This App Lets You Take Back Your Most Embarrassing Texts

This App Lets You Take Back Your Most Embarrassing Texts

It started with a mistake in a text to an ex-boyfriend. Now there are tens of thousands of users, and plans to pre-install the app on phones in Latin America.



Maci Peterson, second from left.
CREDIT: On Second Thought


Company: On Second Thought

Headquarters: San Francisco, CA

Founders: Maci Peterson, 29; Stewart Voit, 27

Year Founded: 2014

Money Raised: $291 K

Employees: 4

Twitter: @onsecondthought




Maci Peterson’s ex-boyfriend kept calling, but she never seemed to be in the right place to answer the phone. She sent him a text.

“Hey, sorry, I keep missing your calls,” she wrote.

Except, the text didn’t come out saying “calls.” It said something that rhymes with calls, something that starts with a “b,” something you probably wouldn’t want to say to your ex.

“Like everyone else, I started slamming my fingers against the phone,” she says. She sent another text: “calls*.” Then she got to thinking–what if there were a way to take that text back? She asked her friends–would they use an app that allowed them to do that? They said yeah.

The idea became the germ for On Second Thought, an app that lets you set a delay of up to a minute on each text, allowing you to swipe the text back and interrupt sending it in case you have second thoughts about what you’re about to say. Users can also set a curfew that will hold texts until the next morning. (Pretty useful if you tend to text while drunk.)

Since launching in 2014, On Second Thought has run mostly on funding from friends, family, and competitions, and is in the process of concluding a seed round. The app is currently available on Android and has 67,000 users spread throughout 200 countries.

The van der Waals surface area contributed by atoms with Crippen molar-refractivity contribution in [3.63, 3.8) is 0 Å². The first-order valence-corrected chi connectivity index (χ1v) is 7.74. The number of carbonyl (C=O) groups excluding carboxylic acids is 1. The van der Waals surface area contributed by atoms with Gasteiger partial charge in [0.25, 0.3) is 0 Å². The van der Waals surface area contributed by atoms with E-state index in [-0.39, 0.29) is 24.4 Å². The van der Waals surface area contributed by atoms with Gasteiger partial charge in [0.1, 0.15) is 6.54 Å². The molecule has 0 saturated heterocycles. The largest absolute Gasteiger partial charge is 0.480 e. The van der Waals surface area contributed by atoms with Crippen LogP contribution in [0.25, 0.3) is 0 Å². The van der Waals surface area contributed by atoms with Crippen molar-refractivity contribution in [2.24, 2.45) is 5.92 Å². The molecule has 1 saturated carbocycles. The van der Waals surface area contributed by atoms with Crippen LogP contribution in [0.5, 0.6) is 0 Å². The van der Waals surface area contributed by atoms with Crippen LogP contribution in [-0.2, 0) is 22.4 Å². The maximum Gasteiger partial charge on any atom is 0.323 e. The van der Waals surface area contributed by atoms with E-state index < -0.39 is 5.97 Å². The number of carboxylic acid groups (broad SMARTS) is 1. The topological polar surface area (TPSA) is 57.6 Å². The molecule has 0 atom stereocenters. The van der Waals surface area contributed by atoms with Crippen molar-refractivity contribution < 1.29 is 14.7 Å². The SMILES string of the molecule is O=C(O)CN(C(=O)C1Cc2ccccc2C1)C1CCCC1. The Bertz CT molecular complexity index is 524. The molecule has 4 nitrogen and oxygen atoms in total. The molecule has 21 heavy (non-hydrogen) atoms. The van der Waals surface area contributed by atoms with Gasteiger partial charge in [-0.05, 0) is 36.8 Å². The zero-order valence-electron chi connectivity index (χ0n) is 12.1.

Peterson started On Second Thought by the seat of her pants while still based in Washington, D.C., though she didn’t come into the startup world without business experience. From 2009 to 2011, she ran Mwari, a magazine she started in 2006 as an undergraduate at Chapman University in Orange, California. Mwari, which means “young woman” in Swahili, was aimed at women of the African diaspora aged 18 to 24. Peterson also worked as an account executive at Washington Life Magazine , atThe Washington Post-owned African American culture online magazine The Root, and as a brand manager at Marriott.

It was in 2014 that she queried friends on their interest in retracting texts. She decided–more or less at the last minute–to take her idea to the Startup Oasis pitch competition at the South by Southwest Festival. But it wasn’t as simple as deciding to go, she soon discovered.

Peterson booked a flight to Atlanta, where she planned to make a connection for a flight to Austin. She flew on a buddy pass through a family friend who worked for an airline. Upon arrival in Atlanta, she discovered connections to Austin were clogged with passengers headed to South by Southwest, many of whom were stuck in Atlanta after missing connections or dealing with delays.

“I realized I just needed to get in the vicinity of Austin,” she says. She met a girl in Atlanta who was also looking to get to Austin, and the two agreed to fly to Houston where they split a rental car.